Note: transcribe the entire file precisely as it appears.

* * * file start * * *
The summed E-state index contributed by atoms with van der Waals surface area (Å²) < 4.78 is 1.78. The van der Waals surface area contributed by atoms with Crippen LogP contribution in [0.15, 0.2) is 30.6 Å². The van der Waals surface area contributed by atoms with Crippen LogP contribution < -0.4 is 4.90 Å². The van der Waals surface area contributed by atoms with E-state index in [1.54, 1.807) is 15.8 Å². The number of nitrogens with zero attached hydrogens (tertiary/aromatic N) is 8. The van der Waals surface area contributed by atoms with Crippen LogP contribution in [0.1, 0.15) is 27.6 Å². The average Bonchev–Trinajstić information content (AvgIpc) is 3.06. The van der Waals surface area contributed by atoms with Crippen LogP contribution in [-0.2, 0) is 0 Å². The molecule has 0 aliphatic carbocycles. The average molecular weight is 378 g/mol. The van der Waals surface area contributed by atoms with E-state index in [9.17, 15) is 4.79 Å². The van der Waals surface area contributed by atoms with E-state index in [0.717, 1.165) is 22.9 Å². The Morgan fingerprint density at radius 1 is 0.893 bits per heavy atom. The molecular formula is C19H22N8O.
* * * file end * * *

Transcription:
The summed E-state index contributed by atoms with van der Waals surface area (Å²) < 4.78 is 1.78. The van der Waals surface area contributed by atoms with Crippen LogP contribution in [0.15, 0.2) is 30.6 Å². The van der Waals surface area contributed by atoms with Crippen LogP contribution < -0.4 is 4.90 Å². The van der Waals surface area contributed by atoms with E-state index in [1.54, 1.807) is 15.8 Å². The number of nitrogens with zero attached hydrogens (tertiary/aromatic N) is 8. The van der Waals surface area contributed by atoms with Crippen LogP contribution in [0.1, 0.15) is 27.6 Å². The average Bonchev–Trinajstić information content (AvgIpc) is 3.06. The van der Waals surface area contributed by atoms with Crippen LogP contribution in [-0.2, 0) is 0 Å². The molecule has 0 aliphatic carbocycles. The average molecular weight is 378 g/mol. The van der Waals surface area contributed by atoms with E-state index in [9.17, 15) is 4.79 Å². The van der Waals surface area contributed by atoms with E-state index in [0.717, 1.165) is 22.9 Å². The Morgan fingerprint density at radius 1 is 0.893 bits per heavy atom. The molecular formula is C19H22N8O.